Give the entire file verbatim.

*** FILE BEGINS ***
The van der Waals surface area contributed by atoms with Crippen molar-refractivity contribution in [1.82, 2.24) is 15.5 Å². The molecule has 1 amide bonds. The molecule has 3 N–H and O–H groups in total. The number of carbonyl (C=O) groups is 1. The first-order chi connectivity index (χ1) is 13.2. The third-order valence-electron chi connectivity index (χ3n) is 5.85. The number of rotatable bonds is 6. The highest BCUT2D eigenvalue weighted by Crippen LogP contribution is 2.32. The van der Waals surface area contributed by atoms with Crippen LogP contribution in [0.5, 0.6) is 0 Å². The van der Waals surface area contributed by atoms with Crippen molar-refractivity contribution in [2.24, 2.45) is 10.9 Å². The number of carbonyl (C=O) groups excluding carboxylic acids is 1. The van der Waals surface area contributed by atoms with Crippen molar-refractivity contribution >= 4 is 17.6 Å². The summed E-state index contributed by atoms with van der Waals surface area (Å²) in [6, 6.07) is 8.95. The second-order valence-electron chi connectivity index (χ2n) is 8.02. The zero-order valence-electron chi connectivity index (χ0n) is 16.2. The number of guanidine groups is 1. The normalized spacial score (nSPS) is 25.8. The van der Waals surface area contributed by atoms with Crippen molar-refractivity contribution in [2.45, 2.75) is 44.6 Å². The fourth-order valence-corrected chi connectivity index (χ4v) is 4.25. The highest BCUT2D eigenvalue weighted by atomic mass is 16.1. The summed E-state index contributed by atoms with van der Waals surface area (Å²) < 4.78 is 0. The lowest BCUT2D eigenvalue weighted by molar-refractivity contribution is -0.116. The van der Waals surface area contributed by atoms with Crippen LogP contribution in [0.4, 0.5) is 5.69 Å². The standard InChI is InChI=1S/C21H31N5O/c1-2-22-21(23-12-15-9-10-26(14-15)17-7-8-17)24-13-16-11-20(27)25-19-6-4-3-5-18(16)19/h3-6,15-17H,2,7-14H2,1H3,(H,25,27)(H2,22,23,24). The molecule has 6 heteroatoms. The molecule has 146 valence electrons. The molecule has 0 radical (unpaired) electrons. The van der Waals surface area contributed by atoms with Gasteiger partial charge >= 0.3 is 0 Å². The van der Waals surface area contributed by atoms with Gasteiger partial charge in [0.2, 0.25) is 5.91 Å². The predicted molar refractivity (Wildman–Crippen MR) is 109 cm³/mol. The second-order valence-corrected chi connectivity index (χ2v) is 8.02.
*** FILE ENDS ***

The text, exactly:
The van der Waals surface area contributed by atoms with Crippen molar-refractivity contribution in [1.82, 2.24) is 15.5 Å². The molecule has 1 amide bonds. The molecule has 3 N–H and O–H groups in total. The number of carbonyl (C=O) groups is 1. The first-order chi connectivity index (χ1) is 13.2. The third-order valence-electron chi connectivity index (χ3n) is 5.85. The number of rotatable bonds is 6. The highest BCUT2D eigenvalue weighted by Crippen LogP contribution is 2.32. The van der Waals surface area contributed by atoms with Crippen LogP contribution in [0.5, 0.6) is 0 Å². The van der Waals surface area contributed by atoms with Crippen molar-refractivity contribution in [2.24, 2.45) is 10.9 Å². The number of carbonyl (C=O) groups excluding carboxylic acids is 1. The van der Waals surface area contributed by atoms with Crippen molar-refractivity contribution >= 4 is 17.6 Å². The summed E-state index contributed by atoms with van der Waals surface area (Å²) in [6, 6.07) is 8.95. The second-order valence-electron chi connectivity index (χ2n) is 8.02. The zero-order valence-electron chi connectivity index (χ0n) is 16.2. The number of guanidine groups is 1. The normalized spacial score (nSPS) is 25.8. The van der Waals surface area contributed by atoms with Crippen molar-refractivity contribution in [2.45, 2.75) is 44.6 Å². The fourth-order valence-corrected chi connectivity index (χ4v) is 4.25. The highest BCUT2D eigenvalue weighted by atomic mass is 16.1. The summed E-state index contributed by atoms with van der Waals surface area (Å²) < 4.78 is 0. The lowest BCUT2D eigenvalue weighted by molar-refractivity contribution is -0.116. The van der Waals surface area contributed by atoms with Crippen LogP contribution in [0.4, 0.5) is 5.69 Å². The standard InChI is InChI=1S/C21H31N5O/c1-2-22-21(23-12-15-9-10-26(14-15)17-7-8-17)24-13-16-11-20(27)25-19-6-4-3-5-18(16)19/h3-6,15-17H,2,7-14H2,1H3,(H,25,27)(H2,22,23,24). The molecule has 6 heteroatoms. The molecule has 146 valence electrons. The molecule has 0 radical (unpaired) electrons. The van der Waals surface area contributed by atoms with Gasteiger partial charge >= 0.3 is 0 Å². The van der Waals surface area contributed by atoms with Gasteiger partial charge in [0.2, 0.25) is 5.91 Å². The predicted molar refractivity (Wildman–Crippen MR) is 109 cm³/mol. The second-order valence-corrected chi connectivity index (χ2v) is 8.02.